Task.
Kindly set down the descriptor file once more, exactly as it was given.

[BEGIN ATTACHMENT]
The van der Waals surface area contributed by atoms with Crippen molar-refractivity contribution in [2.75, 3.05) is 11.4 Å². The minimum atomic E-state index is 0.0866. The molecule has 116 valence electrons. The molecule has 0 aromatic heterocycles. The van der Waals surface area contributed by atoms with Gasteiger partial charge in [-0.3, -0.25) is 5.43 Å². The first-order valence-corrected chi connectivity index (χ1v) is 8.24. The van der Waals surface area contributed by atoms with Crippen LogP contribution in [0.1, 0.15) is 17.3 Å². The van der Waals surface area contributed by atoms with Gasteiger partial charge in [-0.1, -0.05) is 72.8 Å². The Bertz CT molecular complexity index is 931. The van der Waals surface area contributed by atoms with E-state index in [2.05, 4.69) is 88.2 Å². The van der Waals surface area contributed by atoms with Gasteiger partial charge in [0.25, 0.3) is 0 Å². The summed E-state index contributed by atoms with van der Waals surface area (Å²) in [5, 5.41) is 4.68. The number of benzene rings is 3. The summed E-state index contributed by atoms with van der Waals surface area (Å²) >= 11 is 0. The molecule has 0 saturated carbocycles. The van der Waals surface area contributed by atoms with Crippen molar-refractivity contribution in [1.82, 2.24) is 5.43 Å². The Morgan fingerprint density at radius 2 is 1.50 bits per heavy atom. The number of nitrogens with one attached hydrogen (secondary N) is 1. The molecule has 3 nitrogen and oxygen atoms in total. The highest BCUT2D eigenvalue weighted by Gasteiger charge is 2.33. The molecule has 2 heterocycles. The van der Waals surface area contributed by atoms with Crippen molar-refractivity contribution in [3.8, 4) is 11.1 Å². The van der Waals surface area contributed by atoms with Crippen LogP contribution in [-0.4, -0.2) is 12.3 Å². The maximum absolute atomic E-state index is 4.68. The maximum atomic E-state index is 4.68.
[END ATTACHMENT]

The van der Waals surface area contributed by atoms with Crippen molar-refractivity contribution in [2.75, 3.05) is 11.4 Å². The minimum atomic E-state index is 0.0866. The molecule has 116 valence electrons. The molecule has 0 aromatic heterocycles. The van der Waals surface area contributed by atoms with Gasteiger partial charge in [-0.3, -0.25) is 5.43 Å². The first-order valence-corrected chi connectivity index (χ1v) is 8.24. The van der Waals surface area contributed by atoms with Crippen LogP contribution in [0.1, 0.15) is 17.3 Å². The van der Waals surface area contributed by atoms with Gasteiger partial charge in [-0.1, -0.05) is 72.8 Å². The Bertz CT molecular complexity index is 931. The van der Waals surface area contributed by atoms with E-state index in [2.05, 4.69) is 88.2 Å². The van der Waals surface area contributed by atoms with Gasteiger partial charge in [0.25, 0.3) is 0 Å². The summed E-state index contributed by atoms with van der Waals surface area (Å²) in [5, 5.41) is 4.68. The number of benzene rings is 3. The summed E-state index contributed by atoms with van der Waals surface area (Å²) >= 11 is 0. The molecule has 0 saturated carbocycles. The van der Waals surface area contributed by atoms with Crippen molar-refractivity contribution in [1.82, 2.24) is 5.43 Å². The Morgan fingerprint density at radius 2 is 1.50 bits per heavy atom. The number of nitrogens with one attached hydrogen (secondary N) is 1. The molecule has 3 nitrogen and oxygen atoms in total. The highest BCUT2D eigenvalue weighted by Gasteiger charge is 2.33. The molecule has 2 heterocycles. The van der Waals surface area contributed by atoms with Crippen molar-refractivity contribution in [3.8, 4) is 11.1 Å². The van der Waals surface area contributed by atoms with Crippen LogP contribution in [-0.4, -0.2) is 12.3 Å². The maximum absolute atomic E-state index is 4.68. The maximum atomic E-state index is 4.68.